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George Lucas Is Grand Marshal at Rose Parade Featuring 'Star Wars' Characters

Nature's grandeur was on full display at the 118th Rose Parade on Monday, featuring a bounty of floral creations that included a fire-breathing dragon protecting a castle, hummingbirds hovering over blossoms and a frog trying to lap up some water.

The festivities began with a majestic flyover by an Air Force B-2 stealth bomber that brought cheers from people packed in bleachers and on streets. Actress-singer Kristin Chenoweth and a dancing troupe rang in the new year with a tribute to this year's parade theme "Our Good Nature."

One of the highlights was the three-piece "Star Wars Spectacular," an entry that celebrates the 1977 release of "Star Wars," the first film in the sci-fi saga. About 200 stormtroopers led by Darth Vader marched down Colorado Boulevard as Ewoks swung from trees and waterfalls cascaded down the side of the garden planet Naboo.

The parade's Grand Marshal was "Star Wars" creator George Lucas who rode in a 1911 Pope-Hartford, Model Y.

"We've lived here all our lives and never been to the parade, but this year we just gotta see Mr. Lucas," said 51-year-old Robin Romero of Hacienda Heights, who frequents "Star Wars" conventions across the country. "This is the 10th time I'll see him (Lucas) in person. It's going to be so cool to see the stormtroopers march."

The parade featured 45 floats, which must be completely covered by organic material, 22 marching bands and 23 equestrian units. Actor James Garner, Miss America Jennifer Berry and basketball legend Kareem Abdul-Jabbar also made appearances. The parade also was marked by a first-ever appearance by llamas.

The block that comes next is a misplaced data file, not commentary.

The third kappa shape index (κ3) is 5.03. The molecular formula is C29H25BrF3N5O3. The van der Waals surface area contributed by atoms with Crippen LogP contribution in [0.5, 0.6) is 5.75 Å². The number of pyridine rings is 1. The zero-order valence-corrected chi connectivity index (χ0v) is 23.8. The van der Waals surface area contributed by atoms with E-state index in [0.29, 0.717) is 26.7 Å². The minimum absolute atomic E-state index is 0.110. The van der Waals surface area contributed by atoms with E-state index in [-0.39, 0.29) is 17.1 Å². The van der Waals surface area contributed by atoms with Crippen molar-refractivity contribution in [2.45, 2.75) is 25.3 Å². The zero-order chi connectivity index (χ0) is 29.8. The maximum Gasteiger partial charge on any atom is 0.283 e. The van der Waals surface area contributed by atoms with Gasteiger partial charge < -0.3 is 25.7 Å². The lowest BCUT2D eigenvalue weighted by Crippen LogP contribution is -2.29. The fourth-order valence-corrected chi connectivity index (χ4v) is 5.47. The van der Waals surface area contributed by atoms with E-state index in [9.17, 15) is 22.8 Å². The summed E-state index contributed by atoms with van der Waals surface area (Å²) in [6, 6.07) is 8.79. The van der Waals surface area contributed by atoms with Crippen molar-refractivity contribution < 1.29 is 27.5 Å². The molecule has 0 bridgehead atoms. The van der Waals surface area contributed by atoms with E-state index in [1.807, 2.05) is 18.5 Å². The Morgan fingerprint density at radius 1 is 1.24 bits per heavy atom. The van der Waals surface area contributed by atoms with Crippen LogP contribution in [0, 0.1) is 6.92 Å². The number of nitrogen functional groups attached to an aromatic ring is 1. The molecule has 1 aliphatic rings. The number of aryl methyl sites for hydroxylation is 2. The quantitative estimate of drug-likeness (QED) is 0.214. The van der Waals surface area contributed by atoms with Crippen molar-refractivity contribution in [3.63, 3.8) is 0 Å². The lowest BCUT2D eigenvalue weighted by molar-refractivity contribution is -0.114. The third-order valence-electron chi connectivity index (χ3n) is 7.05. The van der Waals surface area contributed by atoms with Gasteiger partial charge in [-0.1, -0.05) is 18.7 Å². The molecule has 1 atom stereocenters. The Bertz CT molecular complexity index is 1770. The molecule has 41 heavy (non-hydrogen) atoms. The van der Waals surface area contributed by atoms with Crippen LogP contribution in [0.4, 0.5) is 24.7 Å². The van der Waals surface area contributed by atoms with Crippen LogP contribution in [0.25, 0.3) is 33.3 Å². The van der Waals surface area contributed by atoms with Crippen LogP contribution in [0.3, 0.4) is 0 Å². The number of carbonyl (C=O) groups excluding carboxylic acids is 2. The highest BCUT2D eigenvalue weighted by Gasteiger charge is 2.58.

The few first floats didn't disappoint the masses. A 45-foot tall Mother Nature was surrounded by animals while scores of live doves were released as it began its procession. The float was soon followed by "Jewels of Nature," a colorful display of butterflies adorned with tulips, daffodils and lilies.

It was the first Rose Parade for Ralph and Annette Cyr, who traveled from Pittsford, N.Y. The couple usually has two televisions ready to go at their home to watch the parade.

"I've been wanting to come all these years, and this year our daughter bought us the tickets and said, 'You're going,'" said Annette Cyr, 70.

Many parade-goers spent a cold night along the route, staking out prime seats. Police said the crowd was generally peaceful, though 18 people were arrested on suspicion of various crimes, including public drunkenness.

Overnight temperatures dipped into the 40s, but temperatures began to warm and were expected to be in the 60s. Last year's parade was doused with rain for the first time in 50 years.

Hundreds of volunteers scrambled late Sunday to put the finishing touches on the floats.

"It's about 100 hours of work for about 20 seconds on television," said Diane Garlock, a 59-year-old retiree from Northridge, as she placed roses on a float. "But it's worth it ... the floats just transform before your eyes."

The parade precedes the Rose Bowl, which will pit Michigan against Southern California.